>> tokens for the parser to use.
> This is closer to what I thought we wanted as a group. This would allow
> RDF Vocabularies expressed in RDFa to be utilized as RDFa Profiles if
> the vocabulary author so desires.

I don't recall that being agreed at all, which is why this debate
feels to me to be running ahead of itself. Every time someone has
raised the possibility of using RDF to drive parsing, I've flagged up
the same issue. You'll see that I raised the same points come up in
the context of @rel="profile", for example. (In other words, I don't
think it has been agreed upon.)

> For example, if I were creating a Music Vocabulary and wanted beginner
> music bloggers to use it, I would say to use this markup:
> <div profile="http://example.org/music" typeof="Song">
>   <span property="title">Switch / Twitch</span>
>   <span property="artist">Fluke</span>
> </div>
> Perhaps there are a basic set of keywords that are supported, but if
> others wanted to use the more advanced features, they could do the
> following:
> <div xmlns:music="http://example.org/music#" typeof="music:Song">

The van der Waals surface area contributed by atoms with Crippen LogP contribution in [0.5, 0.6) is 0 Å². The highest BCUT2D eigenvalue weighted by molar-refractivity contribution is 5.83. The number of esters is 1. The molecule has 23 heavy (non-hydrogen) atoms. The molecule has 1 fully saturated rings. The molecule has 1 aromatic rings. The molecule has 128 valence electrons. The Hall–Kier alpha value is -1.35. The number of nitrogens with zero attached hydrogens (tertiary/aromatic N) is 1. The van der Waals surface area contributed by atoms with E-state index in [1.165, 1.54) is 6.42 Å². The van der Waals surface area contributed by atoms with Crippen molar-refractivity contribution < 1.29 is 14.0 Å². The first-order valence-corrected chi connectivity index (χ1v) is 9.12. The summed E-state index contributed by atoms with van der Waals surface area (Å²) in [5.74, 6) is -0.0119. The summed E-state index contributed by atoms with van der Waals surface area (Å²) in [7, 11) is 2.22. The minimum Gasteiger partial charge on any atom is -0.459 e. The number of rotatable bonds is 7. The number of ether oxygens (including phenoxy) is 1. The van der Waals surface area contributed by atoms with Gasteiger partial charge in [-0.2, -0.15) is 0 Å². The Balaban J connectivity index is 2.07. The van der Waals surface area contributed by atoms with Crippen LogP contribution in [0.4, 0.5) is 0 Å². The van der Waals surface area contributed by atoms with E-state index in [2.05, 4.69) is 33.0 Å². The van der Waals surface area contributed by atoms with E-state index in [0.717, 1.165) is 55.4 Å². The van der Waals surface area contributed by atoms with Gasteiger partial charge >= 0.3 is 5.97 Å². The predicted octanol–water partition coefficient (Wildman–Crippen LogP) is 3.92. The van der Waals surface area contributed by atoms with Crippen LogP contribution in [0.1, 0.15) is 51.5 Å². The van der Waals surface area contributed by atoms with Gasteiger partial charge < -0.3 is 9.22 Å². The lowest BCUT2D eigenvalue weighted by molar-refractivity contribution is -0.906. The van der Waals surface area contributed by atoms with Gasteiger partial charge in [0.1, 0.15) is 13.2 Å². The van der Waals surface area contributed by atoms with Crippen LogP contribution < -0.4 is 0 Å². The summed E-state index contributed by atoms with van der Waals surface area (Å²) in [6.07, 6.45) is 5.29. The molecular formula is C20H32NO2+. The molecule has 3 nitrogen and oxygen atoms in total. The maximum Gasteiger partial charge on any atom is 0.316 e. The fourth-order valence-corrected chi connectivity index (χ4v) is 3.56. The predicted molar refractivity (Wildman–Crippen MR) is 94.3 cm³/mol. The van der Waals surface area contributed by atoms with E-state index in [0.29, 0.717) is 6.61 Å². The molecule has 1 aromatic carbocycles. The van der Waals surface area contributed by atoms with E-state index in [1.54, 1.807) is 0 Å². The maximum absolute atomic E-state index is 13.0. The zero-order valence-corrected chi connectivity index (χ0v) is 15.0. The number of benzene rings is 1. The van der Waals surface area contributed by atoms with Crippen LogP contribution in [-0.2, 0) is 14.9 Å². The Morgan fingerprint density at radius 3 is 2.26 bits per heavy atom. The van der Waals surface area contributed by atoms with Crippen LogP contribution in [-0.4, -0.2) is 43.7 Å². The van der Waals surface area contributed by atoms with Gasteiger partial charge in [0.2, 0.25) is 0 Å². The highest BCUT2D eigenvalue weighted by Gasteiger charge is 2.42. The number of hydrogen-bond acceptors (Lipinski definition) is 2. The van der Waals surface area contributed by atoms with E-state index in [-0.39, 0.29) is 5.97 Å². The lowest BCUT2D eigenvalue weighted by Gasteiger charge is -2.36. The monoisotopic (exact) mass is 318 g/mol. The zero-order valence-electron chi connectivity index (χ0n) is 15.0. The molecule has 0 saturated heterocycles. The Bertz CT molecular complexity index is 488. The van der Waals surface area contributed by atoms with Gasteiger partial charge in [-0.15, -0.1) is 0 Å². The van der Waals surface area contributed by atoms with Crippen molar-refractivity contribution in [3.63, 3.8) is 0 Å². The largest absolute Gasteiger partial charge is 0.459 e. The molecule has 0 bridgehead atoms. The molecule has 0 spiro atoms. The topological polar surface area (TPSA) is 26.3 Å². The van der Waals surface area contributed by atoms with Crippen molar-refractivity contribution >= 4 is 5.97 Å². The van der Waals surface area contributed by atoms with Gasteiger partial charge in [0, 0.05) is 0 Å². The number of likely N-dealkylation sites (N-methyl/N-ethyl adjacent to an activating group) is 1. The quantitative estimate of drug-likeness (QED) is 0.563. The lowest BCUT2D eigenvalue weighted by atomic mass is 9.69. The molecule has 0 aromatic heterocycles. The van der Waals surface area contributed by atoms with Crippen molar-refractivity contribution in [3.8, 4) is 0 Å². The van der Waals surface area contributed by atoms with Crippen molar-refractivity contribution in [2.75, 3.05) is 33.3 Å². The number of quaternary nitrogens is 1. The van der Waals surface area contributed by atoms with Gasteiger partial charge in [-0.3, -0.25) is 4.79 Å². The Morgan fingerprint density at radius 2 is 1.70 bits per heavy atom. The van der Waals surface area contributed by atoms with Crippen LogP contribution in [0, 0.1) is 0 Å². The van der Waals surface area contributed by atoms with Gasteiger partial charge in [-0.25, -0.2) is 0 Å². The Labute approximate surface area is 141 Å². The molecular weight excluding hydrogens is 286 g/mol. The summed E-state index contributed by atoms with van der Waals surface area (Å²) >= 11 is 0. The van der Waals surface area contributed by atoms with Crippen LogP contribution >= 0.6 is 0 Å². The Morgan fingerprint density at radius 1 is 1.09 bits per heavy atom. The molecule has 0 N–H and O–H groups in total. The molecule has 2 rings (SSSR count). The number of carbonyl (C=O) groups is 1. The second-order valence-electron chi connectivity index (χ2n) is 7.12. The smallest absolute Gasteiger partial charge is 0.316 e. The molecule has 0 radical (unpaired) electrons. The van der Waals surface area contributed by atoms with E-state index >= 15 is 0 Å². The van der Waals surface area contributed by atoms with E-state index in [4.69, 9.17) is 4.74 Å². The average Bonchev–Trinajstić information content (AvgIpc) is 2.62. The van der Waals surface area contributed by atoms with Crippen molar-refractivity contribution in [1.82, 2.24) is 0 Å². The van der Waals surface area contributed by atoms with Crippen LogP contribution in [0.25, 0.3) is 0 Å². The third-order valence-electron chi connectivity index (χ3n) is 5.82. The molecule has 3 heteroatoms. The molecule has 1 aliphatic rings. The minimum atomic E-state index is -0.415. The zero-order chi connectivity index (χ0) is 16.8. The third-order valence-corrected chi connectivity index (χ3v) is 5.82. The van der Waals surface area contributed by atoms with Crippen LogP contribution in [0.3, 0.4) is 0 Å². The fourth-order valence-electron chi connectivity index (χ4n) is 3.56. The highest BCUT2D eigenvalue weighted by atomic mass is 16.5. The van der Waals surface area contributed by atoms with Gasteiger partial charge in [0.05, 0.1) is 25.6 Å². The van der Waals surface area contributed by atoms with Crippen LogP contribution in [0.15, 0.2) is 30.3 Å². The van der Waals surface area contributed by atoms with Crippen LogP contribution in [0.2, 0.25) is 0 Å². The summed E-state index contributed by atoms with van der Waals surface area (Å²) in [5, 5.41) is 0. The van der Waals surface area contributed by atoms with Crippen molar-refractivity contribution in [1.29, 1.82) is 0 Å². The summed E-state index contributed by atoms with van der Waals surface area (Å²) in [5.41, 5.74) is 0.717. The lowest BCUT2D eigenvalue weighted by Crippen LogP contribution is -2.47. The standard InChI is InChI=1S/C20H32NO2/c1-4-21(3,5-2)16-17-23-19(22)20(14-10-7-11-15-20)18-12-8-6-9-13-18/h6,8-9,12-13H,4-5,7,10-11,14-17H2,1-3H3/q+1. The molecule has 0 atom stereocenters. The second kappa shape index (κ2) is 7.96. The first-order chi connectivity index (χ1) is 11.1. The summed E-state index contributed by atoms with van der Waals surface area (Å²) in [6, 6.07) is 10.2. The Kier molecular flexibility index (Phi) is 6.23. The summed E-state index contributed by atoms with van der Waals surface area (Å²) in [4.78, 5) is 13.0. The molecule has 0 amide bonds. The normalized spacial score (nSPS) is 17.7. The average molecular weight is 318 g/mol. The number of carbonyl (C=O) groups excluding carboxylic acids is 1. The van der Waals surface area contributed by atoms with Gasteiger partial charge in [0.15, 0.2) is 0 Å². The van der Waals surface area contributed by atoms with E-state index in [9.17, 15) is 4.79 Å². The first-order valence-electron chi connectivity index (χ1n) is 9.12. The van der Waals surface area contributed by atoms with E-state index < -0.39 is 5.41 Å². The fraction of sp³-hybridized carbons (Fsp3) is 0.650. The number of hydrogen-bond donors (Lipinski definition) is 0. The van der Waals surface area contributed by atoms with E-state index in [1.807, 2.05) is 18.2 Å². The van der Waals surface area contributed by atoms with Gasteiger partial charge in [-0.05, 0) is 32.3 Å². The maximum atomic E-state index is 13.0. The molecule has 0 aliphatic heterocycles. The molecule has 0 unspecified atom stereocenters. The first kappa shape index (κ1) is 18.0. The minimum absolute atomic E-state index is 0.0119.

>   <span property="music:title">Switch / Twitch</span> by
>   <span property="music:artist">Fluke</span> (length:
>   <span property="music:length" content="PT9M30S">9:30</span>)
> </div>


It's a great illustration, and no-one is disagreeing with this use-case.

> I'd be very happy if vocabularies expressed in RDFa could be re-used as
> RDFa profiles.

As I said, I don't necessarily think that this is impossible, but I
think we have to nail down the conceptual issues. At the moment what
you have described is easily achieved using tokens and name/value
pairs. My suggestion would be that using vocabulary definitions to
drive these tokens is a *further* step, not a replacement step.

It's a bit like allowing an RDF graph to express @prefix values in N3;
you might add that as an enhancement, but you still need to support
@prefix, otherwise the bottom falls out of the whole thing.

> It would really help beginner RDFa authors to ignore
> mappings until they had a basic handle on RDFa.

Absolutely. In fact, for me this is all most people should ever need.

>> But the main thing I'm trying to say first is that we need to be clear
>> on what the issues actually are, before we get too stuck in to the
>> actual definition of this (the easy bit).
> Here is where I think I agree with you:
> 1) We should stop talking about prefixes/keywords/tokens and start
>   talking about them in some unified way - mappings? There is no
>   "list of prefix mappings" or "list of keyword mappings"... there
>   is just a "list of mappings".

Yes, definitely. :)

Maybe we should be bolder with our use of the term 'profile'.

> 2) We need something other than xmlns to declare those mappings since